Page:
A Simple

An institution’s partnership with Collegiate Housing Foundation begins when the Foundation acquires title to or leases the property on which the new facility will be constructed and assumes responsibility for all construction and operations on terms established by the institution. The institution is given control over the entire process including:

Selecting the developer for the Foundation to hire to design and build the facility – unless the institution chooses to act as developer;

Selecting the manager for the Foundation to hire – unless the institution wishes to retain that role; and,

Approving the design and costs of constructing the facility.

Collegiate Housing Foundation vs. “Your Foundation”

Many colleges and universities seeking to privatize their facilities are initially inclined to use an existing school foundation or to attempt to create a new foundation. Some of the benefits of using Collegiate Housing Foundation instead are:

Collegiate Housing Foundation has already incurred the time and expense of establishing an IRS approved 501(c)(3) organization to provide privatized student housing, thus saving a school the time and expense of creating a new foundation.

Since the cost of maintaining and operating the Foundation is shared by the numerous schools that use the Foundation, the ongoing operational cost to a particular school is much less than the cost that would be required by a single school to staff and operate its own foundation.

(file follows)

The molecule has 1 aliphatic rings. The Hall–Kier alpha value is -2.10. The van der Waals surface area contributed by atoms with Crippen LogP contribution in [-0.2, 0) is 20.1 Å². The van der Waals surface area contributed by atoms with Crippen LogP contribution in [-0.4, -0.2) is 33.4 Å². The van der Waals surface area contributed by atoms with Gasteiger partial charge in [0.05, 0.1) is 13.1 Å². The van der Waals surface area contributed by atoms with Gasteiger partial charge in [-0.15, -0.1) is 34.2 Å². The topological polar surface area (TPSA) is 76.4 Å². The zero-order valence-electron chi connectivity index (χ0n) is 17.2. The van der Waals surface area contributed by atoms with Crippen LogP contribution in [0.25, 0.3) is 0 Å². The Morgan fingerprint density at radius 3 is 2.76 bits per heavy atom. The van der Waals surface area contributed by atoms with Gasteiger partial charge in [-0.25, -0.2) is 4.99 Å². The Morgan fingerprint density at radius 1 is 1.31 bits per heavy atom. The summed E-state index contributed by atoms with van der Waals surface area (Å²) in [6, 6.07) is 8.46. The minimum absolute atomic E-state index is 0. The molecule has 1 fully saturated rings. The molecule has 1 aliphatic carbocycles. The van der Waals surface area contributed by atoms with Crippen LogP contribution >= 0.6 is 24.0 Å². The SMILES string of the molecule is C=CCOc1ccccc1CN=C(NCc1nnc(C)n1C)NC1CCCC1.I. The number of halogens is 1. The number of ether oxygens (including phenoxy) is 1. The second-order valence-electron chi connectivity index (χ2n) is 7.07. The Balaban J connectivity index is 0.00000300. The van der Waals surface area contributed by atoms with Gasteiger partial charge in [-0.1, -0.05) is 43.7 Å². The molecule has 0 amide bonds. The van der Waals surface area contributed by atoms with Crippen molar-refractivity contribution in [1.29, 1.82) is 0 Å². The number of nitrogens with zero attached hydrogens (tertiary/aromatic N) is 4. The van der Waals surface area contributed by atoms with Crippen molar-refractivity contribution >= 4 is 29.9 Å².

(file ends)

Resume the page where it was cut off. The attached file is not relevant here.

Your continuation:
Because Collegiate Housing Foundation is already established and experienced, it has the ability to complete a bond financing in as little as 60 days or less, thereby allowing for urgent construction and opening deadlines to be met. Seeking the approval of the IRS to create a new foundation or to amend the organizational documents of an existing foundation can take four to six months and sometimes longer.

Existing foundations or newly established foundations rarely have the staff or the experience to own, finance and operate student housing. This results in a school having to use the valuable time of their own personnel to perform the many post-closing requirements associated with a bond financing, the cost of which is likely to be greater than the cost of allowing the Foundation to perform those duties. In many cases, existing school personnel are ill equipped to handle the required duties which increases the risk of failing to meet compliance deadlines and reporting requirements.

Using Collegiate Housing Foundation provides assurance that the requirements associated with a bond financing are being handled by an organization whose sole purpose is to handle such duties and which has the experience to do so.